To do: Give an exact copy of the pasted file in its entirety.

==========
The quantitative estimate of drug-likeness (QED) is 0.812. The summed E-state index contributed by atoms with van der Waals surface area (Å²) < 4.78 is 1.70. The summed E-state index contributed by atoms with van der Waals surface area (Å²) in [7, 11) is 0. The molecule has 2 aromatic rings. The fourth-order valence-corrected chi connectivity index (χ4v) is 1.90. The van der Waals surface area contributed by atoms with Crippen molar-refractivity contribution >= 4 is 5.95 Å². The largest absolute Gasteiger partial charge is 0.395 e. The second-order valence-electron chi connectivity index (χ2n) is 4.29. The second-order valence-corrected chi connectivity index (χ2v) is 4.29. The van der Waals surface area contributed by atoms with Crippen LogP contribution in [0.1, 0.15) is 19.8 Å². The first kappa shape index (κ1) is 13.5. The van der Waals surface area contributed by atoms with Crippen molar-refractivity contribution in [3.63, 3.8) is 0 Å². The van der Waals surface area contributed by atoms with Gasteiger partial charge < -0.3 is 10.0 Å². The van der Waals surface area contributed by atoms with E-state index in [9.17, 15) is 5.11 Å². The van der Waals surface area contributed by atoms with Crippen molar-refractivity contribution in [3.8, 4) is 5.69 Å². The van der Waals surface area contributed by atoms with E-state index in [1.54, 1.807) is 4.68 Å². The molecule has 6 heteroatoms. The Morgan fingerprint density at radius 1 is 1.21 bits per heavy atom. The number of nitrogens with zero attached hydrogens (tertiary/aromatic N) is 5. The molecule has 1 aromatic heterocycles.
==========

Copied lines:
The quantitative estimate of drug-likeness (QED) is 0.812. The summed E-state index contributed by atoms with van der Waals surface area (Å²) < 4.78 is 1.70. The summed E-state index contributed by atoms with van der Waals surface area (Å²) in [7, 11) is 0. The molecule has 2 aromatic rings. The fourth-order valence-corrected chi connectivity index (χ4v) is 1.90. The van der Waals surface area contributed by atoms with Crippen molar-refractivity contribution >= 4 is 5.95 Å². The largest absolute Gasteiger partial charge is 0.395 e. The second-order valence-electron chi connectivity index (χ2n) is 4.29. The second-order valence-corrected chi connectivity index (χ2v) is 4.29. The van der Waals surface area contributed by atoms with Crippen LogP contribution in [0.1, 0.15) is 19.8 Å². The first kappa shape index (κ1) is 13.5. The van der Waals surface area contributed by atoms with Crippen molar-refractivity contribution in [3.63, 3.8) is 0 Å². The van der Waals surface area contributed by atoms with Gasteiger partial charge < -0.3 is 10.0 Å². The van der Waals surface area contributed by atoms with E-state index in [9.17, 15) is 5.11 Å². The van der Waals surface area contributed by atoms with Crippen molar-refractivity contribution in [3.8, 4) is 5.69 Å². The van der Waals surface area contributed by atoms with E-state index in [1.54, 1.807) is 4.68 Å². The molecule has 6 heteroatoms. The Morgan fingerprint density at radius 1 is 1.21 bits per heavy atom. The number of nitrogens with zero attached hydrogens (tertiary/aromatic N) is 5. The molecule has 1 aromatic heterocycles.